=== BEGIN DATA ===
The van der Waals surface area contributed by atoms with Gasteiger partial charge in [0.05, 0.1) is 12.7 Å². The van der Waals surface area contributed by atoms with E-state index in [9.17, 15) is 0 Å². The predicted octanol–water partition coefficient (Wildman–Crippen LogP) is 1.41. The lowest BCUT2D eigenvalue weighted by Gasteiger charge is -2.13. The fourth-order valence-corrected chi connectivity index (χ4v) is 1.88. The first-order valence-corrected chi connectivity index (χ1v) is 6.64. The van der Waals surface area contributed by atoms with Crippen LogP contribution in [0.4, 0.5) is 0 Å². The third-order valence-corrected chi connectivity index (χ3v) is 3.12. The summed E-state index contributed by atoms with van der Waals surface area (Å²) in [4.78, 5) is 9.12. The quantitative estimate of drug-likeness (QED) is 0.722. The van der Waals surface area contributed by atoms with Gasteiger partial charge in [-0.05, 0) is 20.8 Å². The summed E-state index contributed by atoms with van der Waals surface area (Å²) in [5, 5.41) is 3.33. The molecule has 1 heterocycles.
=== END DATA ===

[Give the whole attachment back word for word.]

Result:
The van der Waals surface area contributed by atoms with Gasteiger partial charge in [0.05, 0.1) is 12.7 Å². The van der Waals surface area contributed by atoms with E-state index in [9.17, 15) is 0 Å². The predicted octanol–water partition coefficient (Wildman–Crippen LogP) is 1.41. The lowest BCUT2D eigenvalue weighted by Gasteiger charge is -2.13. The fourth-order valence-corrected chi connectivity index (χ4v) is 1.88. The first-order valence-corrected chi connectivity index (χ1v) is 6.64. The van der Waals surface area contributed by atoms with Crippen LogP contribution in [0.4, 0.5) is 0 Å². The third-order valence-corrected chi connectivity index (χ3v) is 3.12. The summed E-state index contributed by atoms with van der Waals surface area (Å²) in [4.78, 5) is 9.12. The quantitative estimate of drug-likeness (QED) is 0.722. The van der Waals surface area contributed by atoms with Gasteiger partial charge in [-0.05, 0) is 20.8 Å². The summed E-state index contributed by atoms with van der Waals surface area (Å²) in [5, 5.41) is 3.33. The molecule has 1 heterocycles.